Anti-stall feature in new Boeing planes may have contributed to Indonesian aviation disaster

By Oscar Grenfell
19 November 2018

Last week, three US pilots unions, aviation experts and a number of airlines, including Indonesia’s Lion Air, stated that a feature of Boeing’s new 737 Max 8 aircraft may have contributed to a plane crash in the Java Sea on October 29 which killed 189 people. They have claimed that an automated system not present in previous Boeing models or mentioned in any of the company’s safety manuals may have triggered a catastrophic nosedive.

The Lion Air plane lost contact with air traffic control around 13 minutes after departing from Java for a routine commercial trip to Pangkal Pinang, the capital of the Bangka Belitung Islands province. Eyewitnesses reported that the plane plunged at an almost vertical angle into the Java Sea. There were no survivors.

While the report from an initial investigation by Indonesia’s National Transportation Safety Committee (NTSC) has yet to be released, statements by the country’s aviation officials have made clear that the plane had experienced mechanical issues during its previous four flights, with key pieces of equipment reportedly feeding false data to the cockpit.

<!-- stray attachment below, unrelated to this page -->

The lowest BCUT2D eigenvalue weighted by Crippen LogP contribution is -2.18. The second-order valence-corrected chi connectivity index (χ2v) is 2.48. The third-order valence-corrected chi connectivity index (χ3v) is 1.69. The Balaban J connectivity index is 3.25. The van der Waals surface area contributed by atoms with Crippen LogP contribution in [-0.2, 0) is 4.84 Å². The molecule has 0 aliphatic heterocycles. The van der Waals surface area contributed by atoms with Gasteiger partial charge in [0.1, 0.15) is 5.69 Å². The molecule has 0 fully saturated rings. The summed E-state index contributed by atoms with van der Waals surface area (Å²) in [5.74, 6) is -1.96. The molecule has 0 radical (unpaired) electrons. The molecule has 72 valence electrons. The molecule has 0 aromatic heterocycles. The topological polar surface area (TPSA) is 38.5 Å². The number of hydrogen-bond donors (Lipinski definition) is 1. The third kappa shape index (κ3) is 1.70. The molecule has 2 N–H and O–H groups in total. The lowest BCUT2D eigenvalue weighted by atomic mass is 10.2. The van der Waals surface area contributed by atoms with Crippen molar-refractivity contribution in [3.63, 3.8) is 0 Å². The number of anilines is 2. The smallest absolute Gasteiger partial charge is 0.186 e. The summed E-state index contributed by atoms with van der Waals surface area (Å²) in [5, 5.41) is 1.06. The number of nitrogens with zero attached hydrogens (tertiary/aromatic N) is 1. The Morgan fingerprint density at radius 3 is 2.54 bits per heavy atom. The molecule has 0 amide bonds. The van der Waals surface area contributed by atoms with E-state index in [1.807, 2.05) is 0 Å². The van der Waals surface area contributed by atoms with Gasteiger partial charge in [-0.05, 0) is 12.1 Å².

Allegations aired last week, however, have indicated that the safety issue may be far broader than the ill-fated Lion Air Flight, potentially affecting the entire fleet of 737 Max 8 aircraft. There are currently 246 of the new model in operation around the world, while airlines in Australia, the US, Europe and internationally have orders for another 4,542 of the aircraft.

It has emerged that the 737 Max 8 model contains an automated mechanism, known as the Maneuvering Characteristics Augmentation System, aimed at preventing it from stalling. If flight data indicates that there is an imminent risk of stalling, this mechanism sometimes forces down the plane’s nose without any action on the part of the pilots.

The mechanism is directed against a common cause of stalling incidents, which is a plane’s nose being pitched higher than it should be for the speed that it is travelling. The ability of such a mechanism to work effectively, however, is dependent on it being supplied accurate information by a complex network of sensors.

According to statements by the NTSC on November 5, the Lion Air plane’s Angle of Attack (AOA) sensors had repeatedly provided inaccurate information in the flights preceding the crash. AOA sensors feed information about the angle of wind passing over the wings of a plane, and how much lift it is getting.

Black box data indicated that on the last flight before the disaster, the right and left AOA sensors had given indications that diverged by about 20 degrees from one another. This resulted in a sudden nosedive, which the pilots were able to correct. After that flight, and before the crash, the plane’s AOA sensors were replaced.